The meteoric rise of Internet services is probably the greatest testament to private-sector ingenuity in world history. In less than 10 years, it has revolutionized our business and personal lives — all without government direction or a federal Department of the Internet.
So why are a hodge-podge of consumer activists and a few large online corporations in an unholy alliance to dramatically expand federal power over the Internet?
The issue involves having the federal government regulate the speed at which data is carried over public and private Internet networks. The feds would then make Internet providers legally liable if some data crossed its networks faster than other data. (Does America really need more reasons for people to file lawsuits?!)
The online phrase for this is net neutrality and it’s meant to prohibit non-existent "discrimination" on the Internet. The common sense phrase is "Net nuttiness" because having the federal government regulate Internet speeds is one of the worst ideas imaginable for a growing, constantly changing system that’s crucial to America’s economic growth.
As is usual in lobbying campaigns, proponents of neutrality regulations are spreading favorite myths about the need for government action. Here are a few, as well as some inconvenient facts that proponents would probably like you to ignore:
Myth 1: Internet providers are blocking consumers’ access to their preferred websites.
Wrong. Those pushing federal neutrality regulations can cite only two examples where an Internet provider blocked consumer access to a legal website. Both happened in Canada!
The only example in the U.S. that even approaches discrimination involved a small Internet provider in North Carolina that didn’t process telephone calls fast enough. Word quickly leaked and caused a nationwide uproar, including fast action by the Federal Communications Commission. Within hours, the provider backed down. No one has tried this since.
Myth 2: Well, then providers have said they’ll start discriminating.
No they haven’t. In fact, they’ve said exactly the opposite because they understand that one of the quickest ways to drive away customers is to take away their legal rights to do what they want online. Moreover, most major U.S. providers of Internet access have signed on to FCC principles that specifically bar discrimination.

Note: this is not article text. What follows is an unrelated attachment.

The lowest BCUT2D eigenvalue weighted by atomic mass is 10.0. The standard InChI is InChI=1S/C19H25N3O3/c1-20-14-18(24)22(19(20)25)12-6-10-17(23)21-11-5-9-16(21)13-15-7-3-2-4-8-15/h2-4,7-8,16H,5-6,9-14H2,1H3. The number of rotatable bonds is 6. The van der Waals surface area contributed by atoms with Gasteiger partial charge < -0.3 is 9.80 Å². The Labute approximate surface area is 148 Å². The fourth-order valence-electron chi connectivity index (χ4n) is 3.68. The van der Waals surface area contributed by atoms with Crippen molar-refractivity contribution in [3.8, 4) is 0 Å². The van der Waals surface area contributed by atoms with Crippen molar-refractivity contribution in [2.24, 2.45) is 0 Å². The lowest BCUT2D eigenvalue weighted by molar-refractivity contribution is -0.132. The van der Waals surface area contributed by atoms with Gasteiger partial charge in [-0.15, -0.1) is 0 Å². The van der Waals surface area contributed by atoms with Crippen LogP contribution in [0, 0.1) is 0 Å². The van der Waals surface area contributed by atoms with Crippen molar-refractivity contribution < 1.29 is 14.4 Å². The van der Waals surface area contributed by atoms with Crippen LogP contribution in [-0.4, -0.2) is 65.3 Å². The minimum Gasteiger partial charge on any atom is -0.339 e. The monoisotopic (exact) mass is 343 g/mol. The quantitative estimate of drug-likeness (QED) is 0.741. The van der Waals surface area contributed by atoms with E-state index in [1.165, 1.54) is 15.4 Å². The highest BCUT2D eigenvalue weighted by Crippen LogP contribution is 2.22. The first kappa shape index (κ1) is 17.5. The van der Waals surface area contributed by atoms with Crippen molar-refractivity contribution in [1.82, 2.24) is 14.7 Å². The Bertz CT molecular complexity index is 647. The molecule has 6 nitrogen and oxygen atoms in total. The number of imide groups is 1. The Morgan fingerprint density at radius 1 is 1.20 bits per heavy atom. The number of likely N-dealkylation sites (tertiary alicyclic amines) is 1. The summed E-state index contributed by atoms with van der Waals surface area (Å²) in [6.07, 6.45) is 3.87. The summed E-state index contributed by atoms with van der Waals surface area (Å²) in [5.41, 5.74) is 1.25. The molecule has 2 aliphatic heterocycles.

Another point that the neutrality regulation crowd conveniently ignores is that since 1996, Internet providers have had the legal right to take down websites without liability (Section 230 of the Communications Decency Act). Yet providers have not abused this right. Perhaps mindful of their public image, they’ve been remarkably restrained.
Myth 3: Net neutrality regulations won’t cost consumers anything.
Among many absurd myths, this is probably the worst. Companies are spending tens of billions of dollars to deploy next-generation networks.
Federal "neutrality" regulations would undercut virtually all types of commercial arrangements between Internet access providers and online companies. With this major source of revenue dried up, providers would have only one place to turn: Consumers.
It would be a sad day when federal regulations wind up shifting financial burdens from Google and Yahoo to ordinary net users. (Thanks for nothing, MoveOn!)
Myth 4: Consumers have no protection if providers start to discriminate.
There are already several legal recourses available if Internet companies implement discriminatory policies. These include laws against tortuous interference and conspiracy. Even RICO laws would probably be brought in, since a victor would see any financial awards tripled. That would be an irresistible lure for many plaintiffs and scary thought for the Internet provider.
Myth 5: Neutrality regulations are cheap and easily accomplished.
The mass of networks that make up "the Internet" is the most complex man-made system in the nation. Moreover, with constantly changing technologies, it’s only getting more complicated. The idea that federal bureaucrats will regulate such a cutting-edge medium with a "light touch" is about as credible saying that a pile-driver would be a useful tool to plant peonies.
Still not convinced? Then consider just a few of the Internet technologies that the Feds would have to define and regulate to create "neutrality": caching, collocation, packet disassembly and assembly, settlement-free interconnection, Network access points, Internet protocol systems. You get the idea.
In sum, neutrality regulations would be a breathtaking expansion of federal government power over the Internet — and for no good reason. Legislating out of fear will not achieve the next generation of Internet service, and is likely to have serious unintended consequences.